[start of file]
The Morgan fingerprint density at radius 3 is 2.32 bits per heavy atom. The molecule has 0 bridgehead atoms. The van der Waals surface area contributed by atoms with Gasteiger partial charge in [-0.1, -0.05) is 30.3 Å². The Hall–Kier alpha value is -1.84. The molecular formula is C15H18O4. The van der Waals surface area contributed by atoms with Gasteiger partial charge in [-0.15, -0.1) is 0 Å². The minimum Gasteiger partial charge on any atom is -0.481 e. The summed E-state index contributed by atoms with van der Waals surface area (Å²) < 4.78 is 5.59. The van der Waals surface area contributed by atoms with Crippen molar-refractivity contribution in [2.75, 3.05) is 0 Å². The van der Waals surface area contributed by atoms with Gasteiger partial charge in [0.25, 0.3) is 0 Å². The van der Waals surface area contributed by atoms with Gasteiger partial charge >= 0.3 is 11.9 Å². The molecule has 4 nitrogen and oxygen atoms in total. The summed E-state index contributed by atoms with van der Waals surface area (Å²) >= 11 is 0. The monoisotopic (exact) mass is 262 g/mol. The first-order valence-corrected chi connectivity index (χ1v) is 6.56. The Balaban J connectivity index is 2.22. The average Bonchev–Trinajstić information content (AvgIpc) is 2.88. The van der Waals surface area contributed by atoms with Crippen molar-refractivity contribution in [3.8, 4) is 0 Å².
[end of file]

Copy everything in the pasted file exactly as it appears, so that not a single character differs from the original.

The Morgan fingerprint density at radius 3 is 2.32 bits per heavy atom. The molecule has 0 bridgehead atoms. The van der Waals surface area contributed by atoms with Gasteiger partial charge in [-0.1, -0.05) is 30.3 Å². The Hall–Kier alpha value is -1.84. The molecular formula is C15H18O4. The van der Waals surface area contributed by atoms with Gasteiger partial charge in [-0.15, -0.1) is 0 Å². The minimum Gasteiger partial charge on any atom is -0.481 e. The summed E-state index contributed by atoms with van der Waals surface area (Å²) < 4.78 is 5.59. The van der Waals surface area contributed by atoms with Crippen molar-refractivity contribution in [2.75, 3.05) is 0 Å². The van der Waals surface area contributed by atoms with Gasteiger partial charge in [0.25, 0.3) is 0 Å². The van der Waals surface area contributed by atoms with Gasteiger partial charge >= 0.3 is 11.9 Å². The molecule has 4 nitrogen and oxygen atoms in total. The summed E-state index contributed by atoms with van der Waals surface area (Å²) >= 11 is 0. The monoisotopic (exact) mass is 262 g/mol. The first-order valence-corrected chi connectivity index (χ1v) is 6.56. The Balaban J connectivity index is 2.22. The average Bonchev–Trinajstić information content (AvgIpc) is 2.88. The van der Waals surface area contributed by atoms with Crippen molar-refractivity contribution in [3.8, 4) is 0 Å².